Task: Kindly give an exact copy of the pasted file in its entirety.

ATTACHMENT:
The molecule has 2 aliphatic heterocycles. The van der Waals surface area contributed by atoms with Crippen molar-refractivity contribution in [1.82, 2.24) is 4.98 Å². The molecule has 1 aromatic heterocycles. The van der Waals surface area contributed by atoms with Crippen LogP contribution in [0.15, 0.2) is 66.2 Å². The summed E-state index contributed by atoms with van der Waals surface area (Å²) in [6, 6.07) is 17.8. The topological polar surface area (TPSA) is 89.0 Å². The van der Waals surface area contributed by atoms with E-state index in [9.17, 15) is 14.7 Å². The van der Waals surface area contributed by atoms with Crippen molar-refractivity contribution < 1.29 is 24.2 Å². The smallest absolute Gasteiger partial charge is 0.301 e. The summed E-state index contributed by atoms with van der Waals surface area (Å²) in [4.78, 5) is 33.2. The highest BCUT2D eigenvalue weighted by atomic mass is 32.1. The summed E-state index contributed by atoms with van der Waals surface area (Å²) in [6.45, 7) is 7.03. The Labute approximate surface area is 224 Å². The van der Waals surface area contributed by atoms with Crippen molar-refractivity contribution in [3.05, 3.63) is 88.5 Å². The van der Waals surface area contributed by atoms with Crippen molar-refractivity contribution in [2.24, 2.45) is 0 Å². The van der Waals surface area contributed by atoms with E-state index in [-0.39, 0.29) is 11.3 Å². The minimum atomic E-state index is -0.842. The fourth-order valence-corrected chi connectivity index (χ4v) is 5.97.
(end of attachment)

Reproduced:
The molecule has 2 aliphatic heterocycles. The van der Waals surface area contributed by atoms with Crippen molar-refractivity contribution in [1.82, 2.24) is 4.98 Å². The molecule has 1 aromatic heterocycles. The van der Waals surface area contributed by atoms with Crippen LogP contribution in [0.15, 0.2) is 66.2 Å². The summed E-state index contributed by atoms with van der Waals surface area (Å²) in [6, 6.07) is 17.8. The topological polar surface area (TPSA) is 89.0 Å². The van der Waals surface area contributed by atoms with E-state index in [9.17, 15) is 14.7 Å². The van der Waals surface area contributed by atoms with Crippen molar-refractivity contribution < 1.29 is 24.2 Å². The smallest absolute Gasteiger partial charge is 0.301 e. The summed E-state index contributed by atoms with van der Waals surface area (Å²) in [4.78, 5) is 33.2. The highest BCUT2D eigenvalue weighted by atomic mass is 32.1. The summed E-state index contributed by atoms with van der Waals surface area (Å²) in [6.45, 7) is 7.03. The Labute approximate surface area is 224 Å². The van der Waals surface area contributed by atoms with Crippen molar-refractivity contribution in [3.05, 3.63) is 88.5 Å². The van der Waals surface area contributed by atoms with Crippen molar-refractivity contribution in [2.24, 2.45) is 0 Å². The van der Waals surface area contributed by atoms with E-state index in [-0.39, 0.29) is 11.3 Å². The minimum atomic E-state index is -0.842. The fourth-order valence-corrected chi connectivity index (χ4v) is 5.97.